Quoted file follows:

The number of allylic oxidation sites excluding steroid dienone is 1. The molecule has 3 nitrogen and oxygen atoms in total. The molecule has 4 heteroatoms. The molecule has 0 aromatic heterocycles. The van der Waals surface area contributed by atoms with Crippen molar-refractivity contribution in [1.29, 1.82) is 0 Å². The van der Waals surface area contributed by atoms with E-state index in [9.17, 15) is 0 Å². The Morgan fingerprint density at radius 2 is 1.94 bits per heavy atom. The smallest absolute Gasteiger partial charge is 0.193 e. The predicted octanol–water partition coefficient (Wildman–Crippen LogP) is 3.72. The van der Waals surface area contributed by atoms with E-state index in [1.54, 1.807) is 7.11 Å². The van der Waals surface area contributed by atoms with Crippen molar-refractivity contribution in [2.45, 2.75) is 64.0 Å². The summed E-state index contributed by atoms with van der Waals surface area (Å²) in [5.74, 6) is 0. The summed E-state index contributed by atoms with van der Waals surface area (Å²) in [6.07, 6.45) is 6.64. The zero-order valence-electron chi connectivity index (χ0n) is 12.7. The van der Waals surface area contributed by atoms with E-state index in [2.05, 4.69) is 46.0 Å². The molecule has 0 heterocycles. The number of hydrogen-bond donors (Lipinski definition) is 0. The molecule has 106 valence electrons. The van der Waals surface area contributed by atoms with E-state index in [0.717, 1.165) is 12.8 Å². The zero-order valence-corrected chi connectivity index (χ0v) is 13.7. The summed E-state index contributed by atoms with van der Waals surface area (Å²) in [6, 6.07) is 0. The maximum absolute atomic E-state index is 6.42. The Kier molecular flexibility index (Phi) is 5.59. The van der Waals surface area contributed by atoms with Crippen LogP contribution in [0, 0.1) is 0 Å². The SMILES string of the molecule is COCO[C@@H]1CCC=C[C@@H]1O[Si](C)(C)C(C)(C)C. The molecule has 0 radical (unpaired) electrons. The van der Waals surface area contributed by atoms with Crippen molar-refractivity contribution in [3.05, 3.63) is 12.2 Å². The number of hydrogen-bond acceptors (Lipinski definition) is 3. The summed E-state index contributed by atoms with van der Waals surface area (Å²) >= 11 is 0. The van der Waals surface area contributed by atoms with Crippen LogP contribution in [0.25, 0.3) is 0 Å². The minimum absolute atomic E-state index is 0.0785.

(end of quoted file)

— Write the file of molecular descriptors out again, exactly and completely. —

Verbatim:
The number of allylic oxidation sites excluding steroid dienone is 1. The molecule has 3 nitrogen and oxygen atoms in total. The molecule has 4 heteroatoms. The molecule has 0 aromatic heterocycles. The van der Waals surface area contributed by atoms with Crippen molar-refractivity contribution in [1.29, 1.82) is 0 Å². The van der Waals surface area contributed by atoms with E-state index in [9.17, 15) is 0 Å². The Morgan fingerprint density at radius 2 is 1.94 bits per heavy atom. The smallest absolute Gasteiger partial charge is 0.193 e. The predicted octanol–water partition coefficient (Wildman–Crippen LogP) is 3.72. The van der Waals surface area contributed by atoms with E-state index in [1.54, 1.807) is 7.11 Å². The van der Waals surface area contributed by atoms with Crippen molar-refractivity contribution in [2.45, 2.75) is 64.0 Å². The summed E-state index contributed by atoms with van der Waals surface area (Å²) in [5.74, 6) is 0. The summed E-state index contributed by atoms with van der Waals surface area (Å²) in [6.07, 6.45) is 6.64. The zero-order valence-electron chi connectivity index (χ0n) is 12.7. The van der Waals surface area contributed by atoms with E-state index in [2.05, 4.69) is 46.0 Å². The molecule has 0 heterocycles. The number of hydrogen-bond donors (Lipinski definition) is 0. The molecule has 106 valence electrons. The van der Waals surface area contributed by atoms with E-state index in [0.717, 1.165) is 12.8 Å². The zero-order valence-corrected chi connectivity index (χ0v) is 13.7. The summed E-state index contributed by atoms with van der Waals surface area (Å²) in [6, 6.07) is 0. The maximum absolute atomic E-state index is 6.42. The Kier molecular flexibility index (Phi) is 5.59. The van der Waals surface area contributed by atoms with Crippen LogP contribution in [0, 0.1) is 0 Å². The SMILES string of the molecule is COCO[C@@H]1CCC=C[C@@H]1O[Si](C)(C)C(C)(C)C. The molecule has 0 radical (unpaired) electrons. The van der Waals surface area contributed by atoms with Crippen molar-refractivity contribution in [3.05, 3.63) is 12.2 Å². The number of hydrogen-bond acceptors (Lipinski definition) is 3. The summed E-state index contributed by atoms with van der Waals surface area (Å²) >= 11 is 0. The van der Waals surface area contributed by atoms with Crippen LogP contribution in [0.25, 0.3) is 0 Å². The minimum absolute atomic E-state index is 0.0785.